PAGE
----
Tokyo and Kanagawa in Black & White

This post was originally featured on one of Temple University’s Study Abroad Blogs, which document the journeys of students studying at Temple affiliated universities around the world. My post appeared on the “Temple U Japan” student blog on February 11th, 2015.

Having only been to Tokyo and Kanagawa, I’ve seen just a small piece of Japan from the cities I’ve explored (and by explored I mean barely skimmed the surface of the culture and amazing locations in these cities). As my internship mentor reminded me, all prefectures are distinct, even considering the size of Japan as a nation. Based on my experiences so far, I thought I would show you parts of my daily little adventures here in Japan, starting with the things I see everyday — the things I love and respect, and the things I’m still getting used to — captured in black and white.

Rain, Not Snow

Rainy StreetThe first entity I’m getting acquainted with is… rain — a true separate being in Japan. If it’s a beautiful day on Monday, there will be some rain around the corner for you on Tuesday, just to make sure you’re getting your baths and keeping clean. Here winter = rain, not snow. But the “sunny” side of this is that you have more chances to admire and come to love the morning dew, more instances when you find yourself staring at the shining black streets on your way to the train, and more opportunities to study the myriad of possible umbrella designs. One very handy thing that gets paired along with the rain, however, is free umbrella sleeve stands. They come out of the woodwork whenever it drizzles and stand waiting for you with an endless supply of clear plastic sleeves. Whether this is a courtesy for me (the chick who just walked in swinging around a dripping umbrella that refuses to close properly) or just a selfish means of protecting the store floors, I know not. But I still love them even though I almost always struggle to get my umbrella out of the stand’s catch once the sleeve is on, but that’s my own issue…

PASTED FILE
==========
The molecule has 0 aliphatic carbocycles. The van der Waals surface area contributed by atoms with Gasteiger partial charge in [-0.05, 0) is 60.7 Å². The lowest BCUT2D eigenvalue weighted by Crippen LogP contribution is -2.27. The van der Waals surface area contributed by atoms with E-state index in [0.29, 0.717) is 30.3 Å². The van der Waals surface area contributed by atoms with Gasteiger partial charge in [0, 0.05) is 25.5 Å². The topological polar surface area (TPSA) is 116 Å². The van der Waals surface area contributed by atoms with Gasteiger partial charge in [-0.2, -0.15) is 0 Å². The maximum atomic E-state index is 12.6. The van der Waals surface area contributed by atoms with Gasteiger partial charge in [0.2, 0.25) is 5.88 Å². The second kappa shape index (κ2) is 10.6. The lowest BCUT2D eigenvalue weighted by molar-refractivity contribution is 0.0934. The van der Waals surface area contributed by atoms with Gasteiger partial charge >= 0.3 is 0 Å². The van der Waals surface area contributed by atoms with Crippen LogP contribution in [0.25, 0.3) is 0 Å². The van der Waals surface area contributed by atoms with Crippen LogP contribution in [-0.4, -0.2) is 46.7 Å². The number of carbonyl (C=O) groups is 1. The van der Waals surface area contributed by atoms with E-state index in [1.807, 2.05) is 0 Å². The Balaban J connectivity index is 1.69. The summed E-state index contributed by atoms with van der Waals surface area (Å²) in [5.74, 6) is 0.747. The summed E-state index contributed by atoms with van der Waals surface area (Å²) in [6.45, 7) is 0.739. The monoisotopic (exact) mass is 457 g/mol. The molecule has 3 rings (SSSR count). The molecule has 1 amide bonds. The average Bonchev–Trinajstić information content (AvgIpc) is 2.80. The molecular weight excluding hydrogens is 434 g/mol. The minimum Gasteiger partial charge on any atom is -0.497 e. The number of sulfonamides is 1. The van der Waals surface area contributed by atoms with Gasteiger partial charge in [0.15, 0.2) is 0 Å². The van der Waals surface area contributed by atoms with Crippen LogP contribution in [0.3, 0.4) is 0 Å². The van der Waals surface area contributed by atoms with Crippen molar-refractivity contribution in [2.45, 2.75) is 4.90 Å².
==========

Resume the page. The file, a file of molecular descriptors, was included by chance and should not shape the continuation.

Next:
One day of snow — which everyone was excited about throughout the day — left remnants of its glittering goodness along curbs. Can’t say that I miss snow too much though!


ConvenienceConvenience is another aspect of the Japan I see that I cherish daily. Innovations here — at the very least — make me grin and many things in places I’ve visited are executed so well they leave me constantly comparing Japan and the US, with Japan typically coming out as champion; the first thing, if I remember far back enough (to just four weeks ago!), being convenience stores themselves. Japan’s コンビニ are cleaner, better stocked, and feature much better sweets (the most important part, obviously) and whole meals than US convenience stores. I discovered this at the Narita Airport and later realized that it wasn’t just a sparkling version plopped in a place that welcomes travelers on a daily basis; all コンビニ are amazing. Convenience blew me away and back again when we had to stay the night at the airport before checking into the dorms the next afternoon. 9h (nine hours) was wonderfully comfortable, spotless and mod (check out their website, it’s even more clean and minimalistic: Also… vending machines!! They are everywhere and even line the neighborhood streets where I live. They glow at night offering cheap drinks, both cold and hot, amazingly. Can’t get enough! I’m definitely getting used to these brilliant conveniences.